Parvovirus is one of the routine inoculations included for new puppies and is nearly 100% effective when administered properly. During the pandemic, many inexperienced or unqualified breeders faced parvo outbreaks within their breeding populations.

Because the parvovirus can incubate for over a week prior to symptoms developing, puppies typically appeared healthy at the time of sale and then became gravely ill a few days after getting to their new home. The virus leaves the puppy unable to eat or drink, and at a higher risk of dying from dehydration. These risks are greatest in very small and/or young animals. In many instances, puppy owners had few options for care other than emergency hospitals.

Treatment of parvovirus in an emergency hospital is lengthy and intensive, and infection in many cases may have been avoidable if breeding, weaning, and sale conditions had been closely aligned with industry standards. Data indicates the parvovirus outbreak became so severe in some locations that a disease once considered 90% treatable with appropriate care, dropped to closer to 50% in these populations. 

Preventable Diseases in Dogs & Cats

Parvovirus is only one striking example of how infectious diseases among companion animals have been affected by the pandemic. 

Other preventable diseases that have seen a resurgence since COVID-19 include:

  • Canine distemper (near 100% fatality rate)
  • Canine influenza
  • Leptospirosis
  • Feline panleukopenia (also a parvovirus)
  • Feline infectious peritonitis 

In many instances, these hazardous health conditions were also treated at emergency clinics, which led to a greater risk of outbreaks of these infectious diseases in densely populated veterinary clinics.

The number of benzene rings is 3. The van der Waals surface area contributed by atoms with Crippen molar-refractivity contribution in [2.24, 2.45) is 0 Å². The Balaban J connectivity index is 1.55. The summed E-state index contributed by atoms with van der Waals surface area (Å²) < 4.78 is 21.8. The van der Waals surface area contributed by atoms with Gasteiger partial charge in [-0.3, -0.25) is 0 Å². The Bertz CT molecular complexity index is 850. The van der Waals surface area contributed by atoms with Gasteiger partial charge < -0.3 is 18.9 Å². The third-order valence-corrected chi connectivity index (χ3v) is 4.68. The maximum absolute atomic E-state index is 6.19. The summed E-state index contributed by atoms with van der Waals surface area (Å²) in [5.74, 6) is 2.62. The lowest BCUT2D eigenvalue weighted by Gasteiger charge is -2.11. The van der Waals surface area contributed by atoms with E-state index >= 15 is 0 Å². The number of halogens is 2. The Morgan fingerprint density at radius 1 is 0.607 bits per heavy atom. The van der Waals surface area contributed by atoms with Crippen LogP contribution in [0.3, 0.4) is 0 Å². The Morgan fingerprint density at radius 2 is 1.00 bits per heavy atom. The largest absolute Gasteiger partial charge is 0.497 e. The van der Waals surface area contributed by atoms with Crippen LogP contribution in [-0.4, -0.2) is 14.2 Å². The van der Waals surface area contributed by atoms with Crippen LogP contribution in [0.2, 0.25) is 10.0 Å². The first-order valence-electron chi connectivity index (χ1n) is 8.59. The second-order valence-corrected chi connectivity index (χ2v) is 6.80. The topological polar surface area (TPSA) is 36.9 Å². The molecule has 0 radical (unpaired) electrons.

Small Animal Breeding & Sale Expert Investigations

Animal breeding operations can materialize in a variety of legal disputes. A lack of biosecurity can result in the spread of disease to other animals and potentially humans. Complaints against veterinarians and vet malpractice suits can arise as providers scramble to treat medically neglected animals. Additionally, breeders and sellers may face steep fines or criminal charges stemming from real or perceived cases of fraud, abuse, or neglect.

The veterinary experts at Robson Forensic have the experience and background to assist with plaintiff or defendant investigations involving the breeding or sale of companion animals, the transmission of infectious diseases, evaluating the standard of care for preventative or emergent medical protocols, as well as any other concern related to working or companion animals. 

To discuss your case with an expert, submit an inquiry or call us at 800.813.6736.

Featured Experts

McGee Leonard, Veterinary Expert

McGee Leonard, DVM, DACVECC

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Dr. McGee Leonard is a board-certified specialist in veterinary emergency and critical care medicine with a decade of professional experience in veterinary science and practice. Dr. Leonard applies… read more.